My boyfriend and I move to an apartment on the northeast side of town. As a result, my drive to Touchstone every day now takes me directly past a stretch of the Greenway that I don’t usually see, down by the Steel Stacks and the Minsi Trail Bridge.
My favorite part of the Greenway, I discover, is the corner of Third Street and Hayes, where the path is first framed by the trees – it looks like the Greenway is disappearing into a slightly ominous tunnel or a road into a mystical place.
Working on the Member E-newsletter, I find myself in need of an image to go with our first official teaser for “Journey from the East” and take a walk down the Greenway to Lehigh’s Chinese Harmony Pavilion. The ground is mostly bare, and the cars in the background aren’t exactly scenic, but the pavilion still stands out nicely.
Like our Chinatown tourists, it stands out as something a little out of place from its setting.
We rehearse outside for Ulysses Dreams as often as we can. The more of the show we have set, the less useful it is for us to be rehearsing inside. Even when the spring weather is treacherous– warm one minute, freezing cold the next, sunny one minute, dumping rain on us the next– it’s still worth taking the time.
Along with the ability to rehearse outside, spring means the tourists walking the Greenway return in full force. As we rehearse, passersby stop to watch, including a number of Chinese tourists. We greet them in limited Chinese, and they’re delighted when we do. We engage with them, not sure whether they speak English, and we’re delighted when they do.
The trees on the Greenway are fully green, from the lush emerald green of the canopy near Steel Stacks to the chartreuse of the pollen that covers the cars. My mystical tunnel at Hayes looks even more like a path to another world than usual.June, 2013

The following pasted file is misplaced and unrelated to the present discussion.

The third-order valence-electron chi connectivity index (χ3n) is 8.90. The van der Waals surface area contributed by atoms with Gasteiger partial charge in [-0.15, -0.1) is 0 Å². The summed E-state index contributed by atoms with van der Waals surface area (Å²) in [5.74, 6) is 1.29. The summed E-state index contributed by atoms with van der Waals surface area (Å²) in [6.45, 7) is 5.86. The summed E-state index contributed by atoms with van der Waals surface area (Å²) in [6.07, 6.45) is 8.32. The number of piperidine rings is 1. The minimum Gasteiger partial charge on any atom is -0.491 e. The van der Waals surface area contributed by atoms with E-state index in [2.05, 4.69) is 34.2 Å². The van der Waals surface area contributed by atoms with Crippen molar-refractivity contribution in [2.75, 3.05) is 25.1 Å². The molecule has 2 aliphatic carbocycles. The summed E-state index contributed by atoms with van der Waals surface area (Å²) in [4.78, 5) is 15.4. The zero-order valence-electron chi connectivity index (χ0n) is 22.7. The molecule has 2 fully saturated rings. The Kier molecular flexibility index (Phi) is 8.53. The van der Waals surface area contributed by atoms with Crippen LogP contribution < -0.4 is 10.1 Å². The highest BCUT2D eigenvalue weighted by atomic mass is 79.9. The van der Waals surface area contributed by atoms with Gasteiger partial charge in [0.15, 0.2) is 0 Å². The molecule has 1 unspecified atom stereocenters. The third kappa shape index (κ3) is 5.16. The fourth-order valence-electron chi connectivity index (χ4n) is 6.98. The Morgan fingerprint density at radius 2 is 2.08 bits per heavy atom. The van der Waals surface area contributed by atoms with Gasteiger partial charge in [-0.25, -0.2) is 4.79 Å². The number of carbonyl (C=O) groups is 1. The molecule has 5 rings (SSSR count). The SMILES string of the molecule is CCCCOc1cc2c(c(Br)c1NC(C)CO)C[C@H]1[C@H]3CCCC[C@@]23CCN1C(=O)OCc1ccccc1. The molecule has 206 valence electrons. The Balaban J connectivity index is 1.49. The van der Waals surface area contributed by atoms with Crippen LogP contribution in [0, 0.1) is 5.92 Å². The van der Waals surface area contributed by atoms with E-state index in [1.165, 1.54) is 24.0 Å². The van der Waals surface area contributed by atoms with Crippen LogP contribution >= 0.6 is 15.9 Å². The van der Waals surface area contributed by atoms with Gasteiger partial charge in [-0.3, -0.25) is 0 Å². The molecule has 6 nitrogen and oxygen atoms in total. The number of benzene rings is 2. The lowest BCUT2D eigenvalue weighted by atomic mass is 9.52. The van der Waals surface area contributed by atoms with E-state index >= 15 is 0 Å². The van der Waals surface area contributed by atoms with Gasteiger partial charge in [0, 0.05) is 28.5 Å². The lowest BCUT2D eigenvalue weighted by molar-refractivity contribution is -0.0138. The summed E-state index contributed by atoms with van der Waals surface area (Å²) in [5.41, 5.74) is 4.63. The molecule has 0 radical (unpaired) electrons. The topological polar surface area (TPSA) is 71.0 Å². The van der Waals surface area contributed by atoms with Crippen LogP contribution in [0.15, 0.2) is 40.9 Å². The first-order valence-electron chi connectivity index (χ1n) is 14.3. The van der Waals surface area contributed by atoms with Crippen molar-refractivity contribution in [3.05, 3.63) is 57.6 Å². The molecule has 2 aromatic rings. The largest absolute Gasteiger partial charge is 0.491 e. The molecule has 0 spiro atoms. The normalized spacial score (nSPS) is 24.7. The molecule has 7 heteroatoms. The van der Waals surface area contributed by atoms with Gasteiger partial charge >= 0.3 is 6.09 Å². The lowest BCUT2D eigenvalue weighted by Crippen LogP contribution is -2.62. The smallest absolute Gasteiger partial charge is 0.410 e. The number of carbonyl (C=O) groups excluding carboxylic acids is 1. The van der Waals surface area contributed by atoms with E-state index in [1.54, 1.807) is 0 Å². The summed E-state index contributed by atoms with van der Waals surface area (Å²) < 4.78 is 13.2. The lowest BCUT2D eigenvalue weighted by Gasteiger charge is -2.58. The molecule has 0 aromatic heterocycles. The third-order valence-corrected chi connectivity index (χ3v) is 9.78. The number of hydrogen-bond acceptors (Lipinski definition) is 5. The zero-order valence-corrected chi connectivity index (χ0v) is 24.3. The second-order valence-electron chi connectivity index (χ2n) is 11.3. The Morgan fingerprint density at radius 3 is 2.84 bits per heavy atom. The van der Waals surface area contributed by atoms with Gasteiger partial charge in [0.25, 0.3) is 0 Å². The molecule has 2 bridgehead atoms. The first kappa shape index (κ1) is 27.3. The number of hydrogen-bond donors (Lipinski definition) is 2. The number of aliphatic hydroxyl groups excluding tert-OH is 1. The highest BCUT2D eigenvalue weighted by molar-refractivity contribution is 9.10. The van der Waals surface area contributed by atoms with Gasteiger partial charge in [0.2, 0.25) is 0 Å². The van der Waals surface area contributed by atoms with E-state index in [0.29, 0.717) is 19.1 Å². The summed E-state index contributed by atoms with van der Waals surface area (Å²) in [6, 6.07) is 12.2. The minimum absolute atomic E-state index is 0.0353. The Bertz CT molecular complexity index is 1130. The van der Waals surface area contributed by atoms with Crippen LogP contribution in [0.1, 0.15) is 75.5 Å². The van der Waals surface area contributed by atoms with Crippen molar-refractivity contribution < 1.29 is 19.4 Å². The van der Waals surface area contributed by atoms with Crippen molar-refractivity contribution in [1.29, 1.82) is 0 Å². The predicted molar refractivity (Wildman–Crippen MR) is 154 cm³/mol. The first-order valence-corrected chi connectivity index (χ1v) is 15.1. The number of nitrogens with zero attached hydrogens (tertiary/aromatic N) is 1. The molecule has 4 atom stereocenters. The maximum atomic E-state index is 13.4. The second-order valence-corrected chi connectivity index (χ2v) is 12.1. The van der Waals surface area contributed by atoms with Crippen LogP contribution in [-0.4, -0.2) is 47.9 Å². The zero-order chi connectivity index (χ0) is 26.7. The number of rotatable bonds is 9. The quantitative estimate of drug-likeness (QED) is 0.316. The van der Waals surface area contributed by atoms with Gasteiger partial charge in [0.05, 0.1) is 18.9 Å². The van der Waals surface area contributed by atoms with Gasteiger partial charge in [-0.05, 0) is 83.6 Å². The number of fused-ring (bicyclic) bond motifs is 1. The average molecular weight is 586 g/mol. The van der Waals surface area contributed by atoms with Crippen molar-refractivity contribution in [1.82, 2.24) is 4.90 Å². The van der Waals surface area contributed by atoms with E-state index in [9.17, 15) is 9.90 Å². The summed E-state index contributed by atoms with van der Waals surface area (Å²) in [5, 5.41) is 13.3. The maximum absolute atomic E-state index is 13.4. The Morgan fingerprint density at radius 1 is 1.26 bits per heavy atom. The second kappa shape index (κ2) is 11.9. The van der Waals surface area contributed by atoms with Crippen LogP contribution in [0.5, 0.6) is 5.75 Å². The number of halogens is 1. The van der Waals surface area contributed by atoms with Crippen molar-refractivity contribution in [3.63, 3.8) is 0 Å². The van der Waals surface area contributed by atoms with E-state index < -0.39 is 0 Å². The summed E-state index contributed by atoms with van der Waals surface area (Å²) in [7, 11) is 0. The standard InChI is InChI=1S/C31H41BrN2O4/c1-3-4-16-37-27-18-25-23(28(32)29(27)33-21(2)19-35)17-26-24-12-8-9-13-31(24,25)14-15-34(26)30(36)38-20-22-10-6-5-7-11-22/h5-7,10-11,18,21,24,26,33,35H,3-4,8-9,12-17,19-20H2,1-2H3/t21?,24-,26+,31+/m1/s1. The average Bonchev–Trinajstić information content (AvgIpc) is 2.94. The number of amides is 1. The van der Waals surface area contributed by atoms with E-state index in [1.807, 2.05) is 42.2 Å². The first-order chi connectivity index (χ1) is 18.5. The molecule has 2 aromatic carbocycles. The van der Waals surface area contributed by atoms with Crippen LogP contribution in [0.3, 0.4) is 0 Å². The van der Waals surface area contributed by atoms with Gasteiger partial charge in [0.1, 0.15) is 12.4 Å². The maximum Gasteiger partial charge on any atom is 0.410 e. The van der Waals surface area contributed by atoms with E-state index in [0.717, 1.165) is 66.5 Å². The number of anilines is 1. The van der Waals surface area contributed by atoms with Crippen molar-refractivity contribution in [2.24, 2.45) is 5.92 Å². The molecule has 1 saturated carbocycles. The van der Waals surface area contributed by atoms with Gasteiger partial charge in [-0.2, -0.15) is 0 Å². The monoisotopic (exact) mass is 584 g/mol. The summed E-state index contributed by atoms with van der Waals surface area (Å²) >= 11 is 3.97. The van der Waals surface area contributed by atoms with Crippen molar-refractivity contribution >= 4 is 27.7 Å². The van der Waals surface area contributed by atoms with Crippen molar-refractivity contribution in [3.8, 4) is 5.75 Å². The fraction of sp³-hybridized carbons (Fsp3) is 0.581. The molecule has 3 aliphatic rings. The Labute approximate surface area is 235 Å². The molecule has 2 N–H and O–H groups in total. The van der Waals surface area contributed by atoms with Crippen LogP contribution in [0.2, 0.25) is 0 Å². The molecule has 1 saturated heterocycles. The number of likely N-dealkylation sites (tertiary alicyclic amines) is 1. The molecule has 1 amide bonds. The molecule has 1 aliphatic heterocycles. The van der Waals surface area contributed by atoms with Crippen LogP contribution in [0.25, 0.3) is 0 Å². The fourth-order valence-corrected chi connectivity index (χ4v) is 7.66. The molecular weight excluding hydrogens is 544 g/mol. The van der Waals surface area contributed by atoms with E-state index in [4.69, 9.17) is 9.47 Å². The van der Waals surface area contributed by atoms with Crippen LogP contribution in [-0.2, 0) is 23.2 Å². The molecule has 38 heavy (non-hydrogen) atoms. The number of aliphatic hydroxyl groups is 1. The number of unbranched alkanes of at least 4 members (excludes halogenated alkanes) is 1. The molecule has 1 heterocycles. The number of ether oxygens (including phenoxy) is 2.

A meeting about something else ends up accidentally steering towards our early preparations for “Journey from the East.” We talk about the way our marketing “pitch” has been evolving, as we discover more and more what this project could be; in the current language that Jp has developed, the focus is on “the changing face on the street.”
Christopher proposes another idea that relates more closely to the idea of a journey: the Chinatown tourists being deposited at the Sands depot, perhaps having less interest in the casino. They see a path along the green grass and, not knowing what else to do, they travel it. At the end of the path, they find a pavilion with Chinese characters. What does this journey mean to them?
Working on some promotional material for next season, I decide that our old photos of the Harmony Pavilion are too drab to keep using. There’s a gap between thunderstorms, and I scamper down the Greenway to get some photos while the weather holds. Two Chinese tourists sit on a bench nearby, reading their newspapers as I take pictures; I wonder if they wonder what I’m doing. The cooperative sun makes an appearance, and the clouds part briefly to reveal patches of pale blue sky.
In the summer greenery, the pavilion seems less out of place.